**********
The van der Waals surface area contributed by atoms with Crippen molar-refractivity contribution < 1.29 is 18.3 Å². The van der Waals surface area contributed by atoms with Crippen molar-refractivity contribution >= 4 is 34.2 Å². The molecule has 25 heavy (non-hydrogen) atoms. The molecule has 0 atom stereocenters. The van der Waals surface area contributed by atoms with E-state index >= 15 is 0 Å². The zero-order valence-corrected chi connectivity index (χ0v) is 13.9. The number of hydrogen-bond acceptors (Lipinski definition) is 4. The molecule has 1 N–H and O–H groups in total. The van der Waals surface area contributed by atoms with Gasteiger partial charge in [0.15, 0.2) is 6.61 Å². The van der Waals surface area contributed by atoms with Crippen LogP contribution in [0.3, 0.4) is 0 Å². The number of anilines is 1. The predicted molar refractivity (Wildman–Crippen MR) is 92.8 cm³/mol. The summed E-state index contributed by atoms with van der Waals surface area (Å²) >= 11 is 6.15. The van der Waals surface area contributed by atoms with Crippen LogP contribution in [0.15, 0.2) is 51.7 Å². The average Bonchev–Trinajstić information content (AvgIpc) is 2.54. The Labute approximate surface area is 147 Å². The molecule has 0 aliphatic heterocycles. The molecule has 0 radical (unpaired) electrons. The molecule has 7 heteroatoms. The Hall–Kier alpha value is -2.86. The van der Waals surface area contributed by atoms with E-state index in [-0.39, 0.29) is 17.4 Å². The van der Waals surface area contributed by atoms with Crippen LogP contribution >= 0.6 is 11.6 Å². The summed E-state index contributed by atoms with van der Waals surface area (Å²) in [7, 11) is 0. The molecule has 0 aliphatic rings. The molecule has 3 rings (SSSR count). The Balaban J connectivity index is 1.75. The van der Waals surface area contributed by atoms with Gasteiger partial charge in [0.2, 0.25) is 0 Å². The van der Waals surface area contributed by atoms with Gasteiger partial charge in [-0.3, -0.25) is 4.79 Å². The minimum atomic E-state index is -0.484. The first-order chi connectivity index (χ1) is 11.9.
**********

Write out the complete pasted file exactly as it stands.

The van der Waals surface area contributed by atoms with Crippen molar-refractivity contribution < 1.29 is 18.3 Å². The van der Waals surface area contributed by atoms with Crippen molar-refractivity contribution >= 4 is 34.2 Å². The molecule has 25 heavy (non-hydrogen) atoms. The molecule has 0 atom stereocenters. The van der Waals surface area contributed by atoms with E-state index >= 15 is 0 Å². The zero-order valence-corrected chi connectivity index (χ0v) is 13.9. The number of hydrogen-bond acceptors (Lipinski definition) is 4. The molecule has 1 N–H and O–H groups in total. The van der Waals surface area contributed by atoms with Gasteiger partial charge in [0.15, 0.2) is 6.61 Å². The van der Waals surface area contributed by atoms with Crippen LogP contribution in [0.3, 0.4) is 0 Å². The number of anilines is 1. The predicted molar refractivity (Wildman–Crippen MR) is 92.8 cm³/mol. The summed E-state index contributed by atoms with van der Waals surface area (Å²) >= 11 is 6.15. The van der Waals surface area contributed by atoms with Crippen LogP contribution in [0.15, 0.2) is 51.7 Å². The average Bonchev–Trinajstić information content (AvgIpc) is 2.54. The Labute approximate surface area is 147 Å². The molecule has 0 aliphatic heterocycles. The molecule has 0 radical (unpaired) electrons. The molecule has 7 heteroatoms. The Hall–Kier alpha value is -2.86. The van der Waals surface area contributed by atoms with E-state index in [-0.39, 0.29) is 17.4 Å². The van der Waals surface area contributed by atoms with Crippen LogP contribution >= 0.6 is 11.6 Å². The summed E-state index contributed by atoms with van der Waals surface area (Å²) in [7, 11) is 0. The molecule has 0 aliphatic rings. The molecule has 3 rings (SSSR count). The Balaban J connectivity index is 1.75. The van der Waals surface area contributed by atoms with Gasteiger partial charge in [0.2, 0.25) is 0 Å². The van der Waals surface area contributed by atoms with Gasteiger partial charge in [-0.3, -0.25) is 4.79 Å². The minimum atomic E-state index is -0.484. The first-order chi connectivity index (χ1) is 11.9.